Bringing the heat!

This week we are highlighting some beautiful Organic Poblano Peppers from Brookford Farm. These peppers may look scary for those who don't love heat, conjuring up memories of the time you ate a Ghost Pepper chicken wing at your cousin's BBQ and nearly died. But you don't have to worry - poblanos are mild and versatile given their relative low Scoville Unit Measurement and can be approached without trepidation.

What the hell is a Scoville? (Nerd Alert)
According to Wikipedia: "The Scoville scale is a measurement of pungency (spicy heat) of chili peppers- or other spicy foods, as reported in Scoville heat units (SHU), a function of capsaicin concentration. Capsaicin is one of many related active components found in chili peppers, collectively called capsaicinoids. The scale is named after its creator, American pharmacist Wilbur Scoville. His method, devised in 1912, is known as the Scoville Organoleptic Test."

If you want the heat off a pepper but much less of the relative burn, remove the seeds and the ribs before cooking.  They pair amazingly with the rich sirloins from this week and we have included a few ideas below.


WHAT'S IN THE BAG?

HALF SHARE

Protein and Dairy - Sirloin Steaks from Feather Brook Farms; Maple Greek Yogurt from Brookford Farm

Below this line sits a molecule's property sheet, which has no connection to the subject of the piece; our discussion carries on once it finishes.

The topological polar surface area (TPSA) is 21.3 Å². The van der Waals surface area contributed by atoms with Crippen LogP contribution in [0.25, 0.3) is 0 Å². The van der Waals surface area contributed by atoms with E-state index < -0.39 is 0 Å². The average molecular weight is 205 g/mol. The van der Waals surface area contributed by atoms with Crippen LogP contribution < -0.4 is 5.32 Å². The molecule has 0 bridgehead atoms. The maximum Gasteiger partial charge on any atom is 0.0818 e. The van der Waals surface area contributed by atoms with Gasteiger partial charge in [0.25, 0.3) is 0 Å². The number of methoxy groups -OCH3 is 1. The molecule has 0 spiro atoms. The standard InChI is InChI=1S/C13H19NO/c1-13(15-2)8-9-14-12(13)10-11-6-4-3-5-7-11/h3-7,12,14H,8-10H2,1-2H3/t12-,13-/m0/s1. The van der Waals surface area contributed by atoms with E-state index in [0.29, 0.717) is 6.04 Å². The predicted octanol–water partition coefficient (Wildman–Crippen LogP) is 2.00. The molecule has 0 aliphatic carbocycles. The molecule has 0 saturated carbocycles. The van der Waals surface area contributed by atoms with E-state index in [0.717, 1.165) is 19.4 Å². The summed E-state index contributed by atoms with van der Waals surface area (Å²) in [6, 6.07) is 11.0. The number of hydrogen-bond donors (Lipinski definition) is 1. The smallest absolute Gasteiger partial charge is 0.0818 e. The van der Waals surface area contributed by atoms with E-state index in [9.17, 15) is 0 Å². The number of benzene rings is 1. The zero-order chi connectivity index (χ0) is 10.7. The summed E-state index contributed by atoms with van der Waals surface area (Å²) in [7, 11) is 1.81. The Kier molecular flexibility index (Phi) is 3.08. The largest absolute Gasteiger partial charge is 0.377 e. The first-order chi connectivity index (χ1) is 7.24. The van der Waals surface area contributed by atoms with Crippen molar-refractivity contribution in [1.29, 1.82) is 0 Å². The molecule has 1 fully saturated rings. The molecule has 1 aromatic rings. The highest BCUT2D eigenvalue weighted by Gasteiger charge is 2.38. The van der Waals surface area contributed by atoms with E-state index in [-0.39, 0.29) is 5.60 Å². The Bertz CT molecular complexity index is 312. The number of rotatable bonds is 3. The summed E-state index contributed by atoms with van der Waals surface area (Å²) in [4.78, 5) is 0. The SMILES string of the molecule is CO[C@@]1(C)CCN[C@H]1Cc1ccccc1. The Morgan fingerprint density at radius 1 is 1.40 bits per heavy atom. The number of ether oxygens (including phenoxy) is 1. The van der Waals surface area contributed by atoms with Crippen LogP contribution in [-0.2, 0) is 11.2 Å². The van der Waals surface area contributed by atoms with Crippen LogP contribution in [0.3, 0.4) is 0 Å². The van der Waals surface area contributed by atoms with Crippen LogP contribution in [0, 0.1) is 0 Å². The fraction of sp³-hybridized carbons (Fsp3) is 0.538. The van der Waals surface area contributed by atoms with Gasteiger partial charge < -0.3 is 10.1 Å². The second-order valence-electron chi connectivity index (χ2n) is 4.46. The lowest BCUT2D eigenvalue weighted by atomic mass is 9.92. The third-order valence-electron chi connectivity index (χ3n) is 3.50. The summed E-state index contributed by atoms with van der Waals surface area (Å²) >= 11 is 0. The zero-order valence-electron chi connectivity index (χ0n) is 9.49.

Fruits and Veggies - Certified Organic Poblano Peppers, Tomatoes, Cilantro and Parsley from Brookford Farm; Garlic from Siena Farms
Grains - Granola from Iggy's Bakery
Special Treat - Cider Donuts from Red Apple Farm

WHOLE SHARE

Protein and Dairy - Sirloin Steaks and Chicken Thighs from Feather Brook Farms; Maple Greek Yogurt and Shades of Blue Cheese from Brookford Farm
Fruits and Veggies - Certified Organic Poblano Peppers, Tomatoes, Onions, Cilantro and Parsley from Brookford Farm; Garlic, Napa Cabbage, and Pears from Siena Farms
Grains - Granola from Iggy's Bakery; Beet Campanelle from Nella Pasta
Special Treat - Cider Donuts from Red Apple Farm

 

RECIPES

Poblano and Onion Sautee: A simple and quick treatment for your peppers that goes beautifully with the sirloin. Extra can be used on brunch eggs, in salads or in any grilled sandwich.

Stuffed Peppers:  A great make ahead meal to enjoy all week and make your co-workers hate their store-bought salad. This calls for queso fresco, which is cheap and easy to find. If you don't have time to venture out you can sub in cheddar or another hard cheese. Or omit it all together.

Chimichurri Sauce: This is an Argentinian condiment that is stellar with steak. The Parsley and Cilantro from Brookford Farm and Garlic from Siena get you most of the way there. Epicurious calls for a dash of cumin, but you can skip that and the red pepper flakes. We like to add a touch more raw garlic for even more bite.

Poblano Pepper Pesto: YES. This works on your steak, on chicken or tossed sparingly with pasta and a touch of cream. Yum.

TIPS AND TRICKS 
This week's tip is recycled from past weeks.  There is a relatively large fat cap on your sirloin steaks.  You can trim this before cooking and render it in the pan as cooking fat with some butter before you cook your steak.  When you cook your sirloin steak, we recommend using a meat thermometer (or sous vide) machine to get your steak to just the right internal temperature.  Here's a great recipe for cooking those beautiful sirloin steaks on your stove top.  Enjoy!